More than one million people in southern Madagascar are going hungry in what the World Food Programme (WFP) believes could become the first-ever famine brought on by climate change.
Successive years of drought have forced people in rural communities to eat locusts, fruit and cactus leaves because they have been unable to plant or harvest sweet potatoes, tomatoes and other crops.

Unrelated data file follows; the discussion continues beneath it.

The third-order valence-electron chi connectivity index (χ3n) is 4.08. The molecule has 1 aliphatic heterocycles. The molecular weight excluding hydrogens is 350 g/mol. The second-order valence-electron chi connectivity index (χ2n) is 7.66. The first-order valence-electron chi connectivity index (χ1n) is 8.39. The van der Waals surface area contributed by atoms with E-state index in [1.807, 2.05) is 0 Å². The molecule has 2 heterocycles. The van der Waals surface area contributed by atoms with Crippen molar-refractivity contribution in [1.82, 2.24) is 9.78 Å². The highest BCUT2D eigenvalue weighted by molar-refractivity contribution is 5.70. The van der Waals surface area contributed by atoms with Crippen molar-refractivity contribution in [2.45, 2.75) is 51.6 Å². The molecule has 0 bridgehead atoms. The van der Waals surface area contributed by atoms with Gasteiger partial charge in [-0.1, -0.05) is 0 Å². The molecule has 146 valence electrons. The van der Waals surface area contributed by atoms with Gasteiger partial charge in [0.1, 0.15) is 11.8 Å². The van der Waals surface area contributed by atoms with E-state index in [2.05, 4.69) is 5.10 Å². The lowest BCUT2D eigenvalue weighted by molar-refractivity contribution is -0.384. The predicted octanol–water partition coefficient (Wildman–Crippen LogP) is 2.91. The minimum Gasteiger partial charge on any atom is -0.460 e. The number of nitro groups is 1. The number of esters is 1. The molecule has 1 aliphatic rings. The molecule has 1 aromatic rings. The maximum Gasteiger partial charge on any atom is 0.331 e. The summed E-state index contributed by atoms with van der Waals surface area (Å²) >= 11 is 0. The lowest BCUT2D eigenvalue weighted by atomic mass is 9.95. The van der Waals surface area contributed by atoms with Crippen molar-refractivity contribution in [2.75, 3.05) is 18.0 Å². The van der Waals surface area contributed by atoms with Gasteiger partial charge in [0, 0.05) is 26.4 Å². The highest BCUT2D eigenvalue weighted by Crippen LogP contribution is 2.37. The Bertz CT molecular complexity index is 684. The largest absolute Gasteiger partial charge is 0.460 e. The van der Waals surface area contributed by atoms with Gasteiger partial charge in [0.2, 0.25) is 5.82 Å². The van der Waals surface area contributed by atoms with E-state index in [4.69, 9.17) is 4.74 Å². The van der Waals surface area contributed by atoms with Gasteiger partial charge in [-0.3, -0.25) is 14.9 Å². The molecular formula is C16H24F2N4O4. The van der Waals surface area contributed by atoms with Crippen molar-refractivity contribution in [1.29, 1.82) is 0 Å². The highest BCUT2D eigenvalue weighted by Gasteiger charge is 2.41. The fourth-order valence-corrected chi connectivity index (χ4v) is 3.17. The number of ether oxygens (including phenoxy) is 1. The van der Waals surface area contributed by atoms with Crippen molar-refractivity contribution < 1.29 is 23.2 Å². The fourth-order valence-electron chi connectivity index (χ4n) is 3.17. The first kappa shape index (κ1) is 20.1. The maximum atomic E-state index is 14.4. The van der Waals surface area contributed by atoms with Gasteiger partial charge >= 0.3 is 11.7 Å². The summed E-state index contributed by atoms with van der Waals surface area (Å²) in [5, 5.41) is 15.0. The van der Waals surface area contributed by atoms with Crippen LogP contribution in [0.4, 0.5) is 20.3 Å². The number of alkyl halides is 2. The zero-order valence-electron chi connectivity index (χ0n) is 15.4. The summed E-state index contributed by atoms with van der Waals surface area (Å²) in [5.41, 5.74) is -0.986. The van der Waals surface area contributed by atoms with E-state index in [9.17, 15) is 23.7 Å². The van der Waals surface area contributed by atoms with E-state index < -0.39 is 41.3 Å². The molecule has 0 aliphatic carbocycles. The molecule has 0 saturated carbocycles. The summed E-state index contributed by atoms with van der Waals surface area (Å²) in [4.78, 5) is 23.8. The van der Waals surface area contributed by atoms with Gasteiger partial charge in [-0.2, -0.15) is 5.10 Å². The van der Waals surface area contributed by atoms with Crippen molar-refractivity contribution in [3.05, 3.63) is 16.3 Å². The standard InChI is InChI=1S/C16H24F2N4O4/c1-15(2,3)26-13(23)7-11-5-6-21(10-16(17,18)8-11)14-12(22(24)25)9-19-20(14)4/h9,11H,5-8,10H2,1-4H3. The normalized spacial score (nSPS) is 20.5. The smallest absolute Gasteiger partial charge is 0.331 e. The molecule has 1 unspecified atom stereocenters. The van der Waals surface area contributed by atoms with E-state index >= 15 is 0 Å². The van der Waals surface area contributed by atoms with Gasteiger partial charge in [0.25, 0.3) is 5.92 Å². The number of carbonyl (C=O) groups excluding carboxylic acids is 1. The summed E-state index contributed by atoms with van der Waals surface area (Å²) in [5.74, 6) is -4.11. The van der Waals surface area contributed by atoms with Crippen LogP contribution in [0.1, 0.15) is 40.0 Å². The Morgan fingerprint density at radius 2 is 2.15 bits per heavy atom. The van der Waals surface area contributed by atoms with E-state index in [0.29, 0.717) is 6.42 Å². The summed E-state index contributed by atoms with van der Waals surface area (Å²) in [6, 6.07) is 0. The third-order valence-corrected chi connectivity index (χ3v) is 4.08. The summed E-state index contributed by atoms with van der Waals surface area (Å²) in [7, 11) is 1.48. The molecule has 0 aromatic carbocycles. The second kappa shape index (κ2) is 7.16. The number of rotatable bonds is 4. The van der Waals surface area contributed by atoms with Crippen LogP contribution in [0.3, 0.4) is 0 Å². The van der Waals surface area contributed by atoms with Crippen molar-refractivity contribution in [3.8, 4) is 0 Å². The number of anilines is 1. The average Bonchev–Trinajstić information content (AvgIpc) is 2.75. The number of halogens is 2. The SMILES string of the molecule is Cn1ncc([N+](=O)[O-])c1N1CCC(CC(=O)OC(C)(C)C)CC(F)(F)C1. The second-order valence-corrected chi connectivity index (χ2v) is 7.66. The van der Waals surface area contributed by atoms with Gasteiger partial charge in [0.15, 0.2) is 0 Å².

Alice Rahmoun, WFP Communications Officer in the capital, Antananarivo, was in the region recently. She said families have been selling prized assets, such as cattle, farmland and even homes, to survive.
Ms. Rahmoun spoke to Dianne Penn about the UN agency’s support to some 700,000 people, with plans to reach more, and hopes for the COP26 climate change conference which opens later this month in Glasgow, Scotland.